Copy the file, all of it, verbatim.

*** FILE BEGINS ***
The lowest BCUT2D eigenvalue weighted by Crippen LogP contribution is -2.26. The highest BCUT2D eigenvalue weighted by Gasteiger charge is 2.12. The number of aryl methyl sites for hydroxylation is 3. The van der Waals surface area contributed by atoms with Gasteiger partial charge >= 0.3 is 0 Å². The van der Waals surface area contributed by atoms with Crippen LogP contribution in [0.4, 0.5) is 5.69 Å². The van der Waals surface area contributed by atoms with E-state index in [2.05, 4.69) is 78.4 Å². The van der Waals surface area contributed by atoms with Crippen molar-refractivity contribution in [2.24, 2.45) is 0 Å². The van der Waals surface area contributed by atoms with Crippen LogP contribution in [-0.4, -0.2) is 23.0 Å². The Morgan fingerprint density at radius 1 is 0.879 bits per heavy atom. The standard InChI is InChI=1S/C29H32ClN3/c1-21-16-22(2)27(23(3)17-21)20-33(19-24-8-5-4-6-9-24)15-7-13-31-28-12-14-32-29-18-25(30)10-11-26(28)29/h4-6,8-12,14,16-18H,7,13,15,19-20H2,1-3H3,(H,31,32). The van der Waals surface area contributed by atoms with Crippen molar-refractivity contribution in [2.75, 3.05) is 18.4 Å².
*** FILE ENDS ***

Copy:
The lowest BCUT2D eigenvalue weighted by Crippen LogP contribution is -2.26. The highest BCUT2D eigenvalue weighted by Gasteiger charge is 2.12. The number of aryl methyl sites for hydroxylation is 3. The van der Waals surface area contributed by atoms with Gasteiger partial charge >= 0.3 is 0 Å². The van der Waals surface area contributed by atoms with Crippen LogP contribution in [0.4, 0.5) is 5.69 Å². The van der Waals surface area contributed by atoms with E-state index in [2.05, 4.69) is 78.4 Å². The van der Waals surface area contributed by atoms with Crippen molar-refractivity contribution in [2.24, 2.45) is 0 Å². The van der Waals surface area contributed by atoms with Crippen LogP contribution in [-0.4, -0.2) is 23.0 Å². The Morgan fingerprint density at radius 1 is 0.879 bits per heavy atom. The standard InChI is InChI=1S/C29H32ClN3/c1-21-16-22(2)27(23(3)17-21)20-33(19-24-8-5-4-6-9-24)15-7-13-31-28-12-14-32-29-18-25(30)10-11-26(28)29/h4-6,8-12,14,16-18H,7,13,15,19-20H2,1-3H3,(H,31,32). The van der Waals surface area contributed by atoms with Crippen molar-refractivity contribution in [2.75, 3.05) is 18.4 Å².